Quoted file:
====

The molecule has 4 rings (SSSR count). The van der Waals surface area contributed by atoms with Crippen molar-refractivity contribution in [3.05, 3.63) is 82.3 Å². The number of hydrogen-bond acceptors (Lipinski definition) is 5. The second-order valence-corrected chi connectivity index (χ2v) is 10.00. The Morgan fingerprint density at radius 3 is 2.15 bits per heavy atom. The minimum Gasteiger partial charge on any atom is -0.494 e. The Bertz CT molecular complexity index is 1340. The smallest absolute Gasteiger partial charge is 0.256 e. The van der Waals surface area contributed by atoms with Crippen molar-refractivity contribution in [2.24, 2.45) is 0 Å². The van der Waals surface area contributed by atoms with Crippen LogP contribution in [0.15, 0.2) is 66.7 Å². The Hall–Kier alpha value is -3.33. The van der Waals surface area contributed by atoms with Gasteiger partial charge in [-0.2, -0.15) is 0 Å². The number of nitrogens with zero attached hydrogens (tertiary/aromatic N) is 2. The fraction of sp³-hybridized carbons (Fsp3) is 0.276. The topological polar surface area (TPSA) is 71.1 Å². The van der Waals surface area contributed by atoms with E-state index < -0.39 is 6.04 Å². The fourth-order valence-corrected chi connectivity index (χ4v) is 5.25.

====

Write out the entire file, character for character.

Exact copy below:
The molecule has 4 rings (SSSR count). The van der Waals surface area contributed by atoms with Crippen molar-refractivity contribution in [3.05, 3.63) is 82.3 Å². The number of hydrogen-bond acceptors (Lipinski definition) is 5. The second-order valence-corrected chi connectivity index (χ2v) is 10.00. The Morgan fingerprint density at radius 3 is 2.15 bits per heavy atom. The minimum Gasteiger partial charge on any atom is -0.494 e. The Bertz CT molecular complexity index is 1340. The smallest absolute Gasteiger partial charge is 0.256 e. The van der Waals surface area contributed by atoms with Crippen molar-refractivity contribution in [2.24, 2.45) is 0 Å². The van der Waals surface area contributed by atoms with Crippen LogP contribution in [0.15, 0.2) is 66.7 Å². The Hall–Kier alpha value is -3.33. The van der Waals surface area contributed by atoms with Gasteiger partial charge in [-0.2, -0.15) is 0 Å². The number of nitrogens with zero attached hydrogens (tertiary/aromatic N) is 2. The fraction of sp³-hybridized carbons (Fsp3) is 0.276. The topological polar surface area (TPSA) is 71.1 Å². The van der Waals surface area contributed by atoms with E-state index < -0.39 is 6.04 Å². The fourth-order valence-corrected chi connectivity index (χ4v) is 5.25.